Open accessJournal ArticleDOI: 10.1038/NATURE12820
23 Jan 2014-Nature
Abstract: Long-term dietary intake influences the structure and activity of the trillions of microorganisms residing in the human gut, but it remains unclear how rapidly and reproducibly the human gut microbiome responds to short-term macronutrient change. Here we show that the short-term consumption of diets composed entirely of animal or plant products alters microbial community structure and overwhelms inter-individual differences in microbial gene expression. The animal-based diet increased the abundance of bile-tolerant microorganisms (Alistipes, Bilophila and Bacteroides) and decreased the levels of Firmicutes that metabolize dietary plant polysaccharides (Roseburia, Eubacterium rectale and Ruminococcus bromii). Microbial activity mirrored differences between herbivorous and carnivorous mammals, reflecting trade-offs between carbohydrate and protein fermentation. Foodborne microbes from both diets transiently colonized the gut, including bacteria, fungi and even viruses. Finally, increases in the abundance and activity of Bilophila wadsworthia on the animal-based diet support a link between dietary fat, bile acids and the outgrowth of microorganisms capable of triggering inflammatory bowel disease. In concert, these results demonstrate that the gut microbiome can rapidly respond to altered diet, potentially facilitating the diversity of human dietary lifestyles.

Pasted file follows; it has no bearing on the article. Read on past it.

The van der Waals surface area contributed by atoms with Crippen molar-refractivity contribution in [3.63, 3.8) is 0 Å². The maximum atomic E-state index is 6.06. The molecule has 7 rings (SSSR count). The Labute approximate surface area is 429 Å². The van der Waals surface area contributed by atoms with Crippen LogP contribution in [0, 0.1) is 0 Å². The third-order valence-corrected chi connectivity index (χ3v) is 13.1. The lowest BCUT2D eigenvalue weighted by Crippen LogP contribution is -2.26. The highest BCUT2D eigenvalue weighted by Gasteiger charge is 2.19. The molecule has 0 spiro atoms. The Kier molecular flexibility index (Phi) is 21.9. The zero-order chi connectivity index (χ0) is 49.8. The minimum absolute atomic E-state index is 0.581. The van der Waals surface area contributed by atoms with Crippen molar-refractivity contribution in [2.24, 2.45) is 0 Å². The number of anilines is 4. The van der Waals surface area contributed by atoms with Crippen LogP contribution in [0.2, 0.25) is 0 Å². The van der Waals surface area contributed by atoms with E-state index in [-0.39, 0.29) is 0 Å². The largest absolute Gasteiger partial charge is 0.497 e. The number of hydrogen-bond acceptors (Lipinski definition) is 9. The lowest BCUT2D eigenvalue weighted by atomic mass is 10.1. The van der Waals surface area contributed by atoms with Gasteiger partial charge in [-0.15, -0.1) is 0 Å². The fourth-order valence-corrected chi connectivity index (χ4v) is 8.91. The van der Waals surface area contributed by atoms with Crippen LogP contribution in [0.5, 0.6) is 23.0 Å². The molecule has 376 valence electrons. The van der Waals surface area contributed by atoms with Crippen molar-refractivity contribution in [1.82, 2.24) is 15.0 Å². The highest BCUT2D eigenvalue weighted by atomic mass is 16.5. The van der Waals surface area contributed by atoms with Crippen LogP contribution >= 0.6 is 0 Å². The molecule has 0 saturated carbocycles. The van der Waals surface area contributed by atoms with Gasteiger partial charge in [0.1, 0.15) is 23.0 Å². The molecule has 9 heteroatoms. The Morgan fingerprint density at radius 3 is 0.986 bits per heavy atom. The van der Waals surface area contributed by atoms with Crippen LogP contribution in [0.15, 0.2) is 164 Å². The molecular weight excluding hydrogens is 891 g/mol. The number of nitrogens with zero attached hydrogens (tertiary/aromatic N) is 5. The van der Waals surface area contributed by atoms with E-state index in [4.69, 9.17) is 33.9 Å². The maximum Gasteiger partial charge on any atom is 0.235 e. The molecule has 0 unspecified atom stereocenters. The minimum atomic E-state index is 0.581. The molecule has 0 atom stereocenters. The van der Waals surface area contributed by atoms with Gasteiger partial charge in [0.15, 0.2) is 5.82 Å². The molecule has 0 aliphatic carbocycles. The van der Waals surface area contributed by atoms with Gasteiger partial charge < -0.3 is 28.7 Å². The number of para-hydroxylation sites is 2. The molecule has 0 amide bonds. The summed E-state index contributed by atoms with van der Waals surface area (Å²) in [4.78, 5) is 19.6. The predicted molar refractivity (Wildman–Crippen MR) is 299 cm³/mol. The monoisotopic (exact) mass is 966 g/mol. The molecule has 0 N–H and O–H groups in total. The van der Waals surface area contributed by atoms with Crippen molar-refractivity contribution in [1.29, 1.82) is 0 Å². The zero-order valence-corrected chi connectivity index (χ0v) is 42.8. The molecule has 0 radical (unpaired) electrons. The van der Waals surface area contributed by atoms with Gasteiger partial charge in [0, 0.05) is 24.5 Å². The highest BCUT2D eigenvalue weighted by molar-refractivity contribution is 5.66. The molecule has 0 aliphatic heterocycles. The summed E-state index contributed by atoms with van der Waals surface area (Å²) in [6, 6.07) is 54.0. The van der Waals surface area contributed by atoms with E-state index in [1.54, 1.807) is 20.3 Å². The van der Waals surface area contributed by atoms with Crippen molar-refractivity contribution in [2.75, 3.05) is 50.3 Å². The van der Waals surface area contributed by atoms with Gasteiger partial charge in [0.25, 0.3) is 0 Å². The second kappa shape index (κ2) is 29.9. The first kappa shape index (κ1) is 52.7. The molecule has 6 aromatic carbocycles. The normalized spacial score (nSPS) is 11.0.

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Topics: Microbiome (58%), Enterotype (55%), Gastrointestinal Microbiome (53%) ... read more

5,438 Citations

Open accessJournal ArticleDOI: 10.1016/S0140-6736(10)61350-5
13 Nov 2010-The Lancet
Abstract: BackgroundLowering of LDL cholesterol with standard statin regimens reduces the risk of occlusive vascular events in a wide range of individuals. We aimed to assess the safety and efficacy of more ...

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Topics: Alirocumab (62%), Bococizumab (58%), Statin (54%) ... read more

4,223 Citations